The embed element provides an integration point for an external (typically non-HTML) application or interactive content. The HTML content attributes for the emded element are:

Global attributes
src - Address of the resource
type - Type of embedded resource
width - Horizontal dimension
height- Vertical dimension

I explained these meanings in the HTML course (Major in Website Design - below), so I will not explain them here.

The embed element has the following DOM interface (explanation below):

interface HTMLEmbedElement : HTMLElement {
           attribute DOMString src;
           attribute DOMString type;
           attribute DOMString width;
           attribute DOMString height;
  legacycaller any (any... arguments);
};

The interface src, type, width and height attributes are the same as the HTML attributes. The value of each of them can be gotten (read), or set (changed), using ECMAScript.

The object Element
The object element can represent an external resource, which, depending on the type of the resource, will either be treated as an image, as a nested document, or as an external resource to be processed by a plugin.

The HTML content attributes for the object element are:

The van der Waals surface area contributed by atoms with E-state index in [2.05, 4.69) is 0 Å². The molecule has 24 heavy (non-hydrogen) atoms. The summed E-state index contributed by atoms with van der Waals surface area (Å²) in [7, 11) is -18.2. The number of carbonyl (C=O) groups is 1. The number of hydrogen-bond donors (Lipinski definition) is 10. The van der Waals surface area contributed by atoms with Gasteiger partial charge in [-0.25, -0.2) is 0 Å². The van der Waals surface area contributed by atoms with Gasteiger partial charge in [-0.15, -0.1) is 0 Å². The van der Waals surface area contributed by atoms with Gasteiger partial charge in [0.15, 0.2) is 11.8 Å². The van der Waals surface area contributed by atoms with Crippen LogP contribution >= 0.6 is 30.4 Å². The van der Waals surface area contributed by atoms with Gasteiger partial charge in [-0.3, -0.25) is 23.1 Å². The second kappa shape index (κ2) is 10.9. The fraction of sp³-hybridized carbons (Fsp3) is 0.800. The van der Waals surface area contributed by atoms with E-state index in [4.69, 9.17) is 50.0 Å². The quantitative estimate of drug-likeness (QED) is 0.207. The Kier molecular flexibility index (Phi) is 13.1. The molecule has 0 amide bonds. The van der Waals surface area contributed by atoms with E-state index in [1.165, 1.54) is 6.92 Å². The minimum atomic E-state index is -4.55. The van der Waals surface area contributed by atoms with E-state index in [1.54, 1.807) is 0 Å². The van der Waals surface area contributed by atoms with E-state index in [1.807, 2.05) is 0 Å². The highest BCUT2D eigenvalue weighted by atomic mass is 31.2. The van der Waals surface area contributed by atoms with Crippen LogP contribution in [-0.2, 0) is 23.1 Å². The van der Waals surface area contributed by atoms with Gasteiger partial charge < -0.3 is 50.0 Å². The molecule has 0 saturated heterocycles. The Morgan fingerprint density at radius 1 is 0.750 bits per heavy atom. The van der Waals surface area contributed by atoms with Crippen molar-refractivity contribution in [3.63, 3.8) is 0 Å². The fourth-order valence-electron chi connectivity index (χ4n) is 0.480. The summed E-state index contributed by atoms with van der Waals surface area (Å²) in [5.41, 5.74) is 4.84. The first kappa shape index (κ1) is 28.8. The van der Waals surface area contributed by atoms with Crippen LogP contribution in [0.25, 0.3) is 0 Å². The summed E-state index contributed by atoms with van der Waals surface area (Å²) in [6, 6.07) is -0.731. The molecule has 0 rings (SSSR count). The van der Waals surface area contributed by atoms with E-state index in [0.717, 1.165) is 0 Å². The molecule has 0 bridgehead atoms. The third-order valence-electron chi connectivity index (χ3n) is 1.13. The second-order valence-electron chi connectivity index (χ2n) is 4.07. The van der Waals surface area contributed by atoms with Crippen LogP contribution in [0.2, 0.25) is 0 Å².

Global attributes
data - Address of the resource
type - Type of embedded resource
typemustmatch - Whether the type attribute and the Content-Type value need to match for the resource to be used
name - Name of nested browsing context
usemap - Name of image map to use
form - Associates the control with a form element
width - Horizontal dimension
height - Vertical dimension

I explained these meanings in the HTML course (Major in Website Design - below), so I will not explain them here.

The object element has the following DOM interface (explanation below):

interface HTMLObjectElement : HTMLElement {
           attribute DOMString data;
           attribute DOMString type;
           attribute boolean typeMustMatch;
           attribute DOMString name;
           attribute DOMString useMap;
  readonly attribute HTMLFormElement? form;
           attribute DOMString width;
           attribute DOMString height;
  readonly attribute Document? contentDocument;
  readonly attribute WindowProxy? contentWindow;

  readonly attribute boolean willValidate;
  readonly attribute ValidityState validity;
  readonly attribute DOMString validationMessage;
  boolean checkValidity();